tibiofibular syndesmosis

tib·i·o·fib·u·lar syn·des·mo·sis

[TA]
the fibrous union of the tibia and fibula consisting of the interosseous membrane and the anterior, interosseous and posterior tibiofibular ligaments at the distal extremities of the bones.
References in periodicals archive ?
3,5) The proximal tibiofibular articulation is synovial; more distally the fibula is firmly joined to the tibia by the tibiofibular syndesmosis with interosseous foramina and proximal and distal neurovascular bundles.
A radiographic evaluation of the tibiofibular syndesmosis, Foot Ankle.
Analysis of the stress and displacement distribution of inferior tibiofibular syndesmosis injuries repaired with screw fixation: a finite element study, PLoS One, 8(12): e80236.
Distal tibiofibular syndesmosis injuries are usually associated with ankle fractures, especially common in Denis B and C fractures.
We have performed the biomechanical testing for the SEH, and cyclic axial loadings were applied to specimens with the distal tibiofibular syndesmosis injuries fixing with the SEH at 2, 5, 8, and 12 weeks.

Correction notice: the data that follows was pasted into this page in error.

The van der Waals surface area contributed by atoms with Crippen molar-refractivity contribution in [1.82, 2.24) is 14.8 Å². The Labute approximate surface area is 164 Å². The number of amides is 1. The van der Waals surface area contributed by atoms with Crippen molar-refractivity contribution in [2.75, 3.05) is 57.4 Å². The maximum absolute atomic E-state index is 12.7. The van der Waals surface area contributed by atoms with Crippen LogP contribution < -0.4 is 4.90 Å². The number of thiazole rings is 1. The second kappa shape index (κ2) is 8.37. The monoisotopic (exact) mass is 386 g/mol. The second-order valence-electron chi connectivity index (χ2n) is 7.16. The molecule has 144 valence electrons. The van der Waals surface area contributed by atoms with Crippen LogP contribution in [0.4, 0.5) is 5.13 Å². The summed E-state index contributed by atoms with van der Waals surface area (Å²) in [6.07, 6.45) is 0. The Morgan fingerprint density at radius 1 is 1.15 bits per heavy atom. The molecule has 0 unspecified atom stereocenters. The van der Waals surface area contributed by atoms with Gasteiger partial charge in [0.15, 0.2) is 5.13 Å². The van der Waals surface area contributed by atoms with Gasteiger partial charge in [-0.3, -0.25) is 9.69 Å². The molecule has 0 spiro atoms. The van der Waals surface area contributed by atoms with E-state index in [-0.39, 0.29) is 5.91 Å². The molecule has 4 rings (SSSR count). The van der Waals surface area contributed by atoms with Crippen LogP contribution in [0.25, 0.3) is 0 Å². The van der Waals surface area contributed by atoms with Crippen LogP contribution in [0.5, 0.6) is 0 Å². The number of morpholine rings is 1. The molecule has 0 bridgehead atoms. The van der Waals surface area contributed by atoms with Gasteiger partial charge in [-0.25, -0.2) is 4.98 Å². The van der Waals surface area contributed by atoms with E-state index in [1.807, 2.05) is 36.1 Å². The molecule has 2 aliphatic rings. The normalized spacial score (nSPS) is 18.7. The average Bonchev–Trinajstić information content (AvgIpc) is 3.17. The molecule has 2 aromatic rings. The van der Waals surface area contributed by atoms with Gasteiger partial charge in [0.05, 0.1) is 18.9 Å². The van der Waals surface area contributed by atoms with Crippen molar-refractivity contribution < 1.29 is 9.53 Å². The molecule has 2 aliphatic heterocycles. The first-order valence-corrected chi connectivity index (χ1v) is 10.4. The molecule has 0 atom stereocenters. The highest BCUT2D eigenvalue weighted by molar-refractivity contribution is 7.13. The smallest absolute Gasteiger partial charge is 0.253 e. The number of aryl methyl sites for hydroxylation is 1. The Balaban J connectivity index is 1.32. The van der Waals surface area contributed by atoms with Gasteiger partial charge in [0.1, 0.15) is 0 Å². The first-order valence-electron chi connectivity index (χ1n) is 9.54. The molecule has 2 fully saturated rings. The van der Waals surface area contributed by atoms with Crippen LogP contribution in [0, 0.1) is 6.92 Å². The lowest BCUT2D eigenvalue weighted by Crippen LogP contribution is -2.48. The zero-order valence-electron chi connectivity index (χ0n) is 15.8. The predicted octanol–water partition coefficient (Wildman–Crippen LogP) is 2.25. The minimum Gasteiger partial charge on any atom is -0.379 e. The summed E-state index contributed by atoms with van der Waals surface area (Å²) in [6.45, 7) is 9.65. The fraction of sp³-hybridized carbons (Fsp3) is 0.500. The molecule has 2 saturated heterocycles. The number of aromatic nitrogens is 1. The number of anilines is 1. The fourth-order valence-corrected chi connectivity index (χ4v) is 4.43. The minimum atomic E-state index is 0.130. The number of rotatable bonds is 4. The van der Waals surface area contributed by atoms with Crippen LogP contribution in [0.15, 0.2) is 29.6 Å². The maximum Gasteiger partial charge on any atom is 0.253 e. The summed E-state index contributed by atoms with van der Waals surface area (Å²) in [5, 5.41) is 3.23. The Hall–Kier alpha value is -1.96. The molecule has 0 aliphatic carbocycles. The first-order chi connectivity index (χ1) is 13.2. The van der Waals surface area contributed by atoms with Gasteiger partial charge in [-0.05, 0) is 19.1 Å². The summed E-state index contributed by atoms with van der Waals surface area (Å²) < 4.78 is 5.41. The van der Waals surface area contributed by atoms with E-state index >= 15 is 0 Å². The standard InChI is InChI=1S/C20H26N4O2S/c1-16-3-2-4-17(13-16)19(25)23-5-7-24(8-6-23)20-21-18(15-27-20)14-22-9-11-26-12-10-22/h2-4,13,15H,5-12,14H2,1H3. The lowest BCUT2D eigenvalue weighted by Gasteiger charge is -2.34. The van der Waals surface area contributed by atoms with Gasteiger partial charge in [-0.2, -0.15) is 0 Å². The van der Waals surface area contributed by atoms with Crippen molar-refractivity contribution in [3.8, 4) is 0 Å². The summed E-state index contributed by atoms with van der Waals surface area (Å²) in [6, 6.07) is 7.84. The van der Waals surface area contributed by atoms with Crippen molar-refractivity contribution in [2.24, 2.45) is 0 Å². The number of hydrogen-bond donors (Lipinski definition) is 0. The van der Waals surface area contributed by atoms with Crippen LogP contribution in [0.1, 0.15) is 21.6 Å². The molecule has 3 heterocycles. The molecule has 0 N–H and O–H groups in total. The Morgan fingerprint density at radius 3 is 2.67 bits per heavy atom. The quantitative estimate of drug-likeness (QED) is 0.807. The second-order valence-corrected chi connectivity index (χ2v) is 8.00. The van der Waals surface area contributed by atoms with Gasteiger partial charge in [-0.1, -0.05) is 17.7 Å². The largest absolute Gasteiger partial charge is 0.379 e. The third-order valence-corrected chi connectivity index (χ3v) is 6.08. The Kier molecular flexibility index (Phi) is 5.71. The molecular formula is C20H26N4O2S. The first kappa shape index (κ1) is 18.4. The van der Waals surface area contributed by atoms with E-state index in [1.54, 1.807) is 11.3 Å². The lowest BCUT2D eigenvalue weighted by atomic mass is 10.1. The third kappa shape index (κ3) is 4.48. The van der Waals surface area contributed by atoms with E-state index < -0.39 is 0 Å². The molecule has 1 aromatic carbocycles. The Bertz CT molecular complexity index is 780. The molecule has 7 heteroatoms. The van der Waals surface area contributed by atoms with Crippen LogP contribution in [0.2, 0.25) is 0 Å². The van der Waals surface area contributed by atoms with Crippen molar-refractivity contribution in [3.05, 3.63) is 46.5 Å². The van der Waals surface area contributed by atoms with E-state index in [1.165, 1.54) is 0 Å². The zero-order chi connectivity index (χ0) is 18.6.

Barnes, "Symptomatic ossification of the tibiofibular syndesmosis in professional football players: a sequela of the syndesmotic ankle sprain," Foot and Ankle International, vol.
When the talus is maximally dorsiflexed, the tibiofibular syndesmosis spreads, and the wider portion of the talar articular surface locks into the ankle mortise, allowing little or no rotation between the talus and the mortise.
Anatomy of the tibiofibular syndesmosis and its clinical relevance.
Inversion ankle sprains seldom present a diagnostic dilemma to the experienced practitioner; however injuries to the distal tibiofibular syndesmosis often go unnoticed.
MRI findings associated with distal tibiofibular syndesmosis injury.
Ligamentous ankle injuries occur in one of three regions: lateral, medial, or at the tibiofibular syndesmosis.
The effects of rotation on radiographic evaluation of the tibiofibular syndesmosis.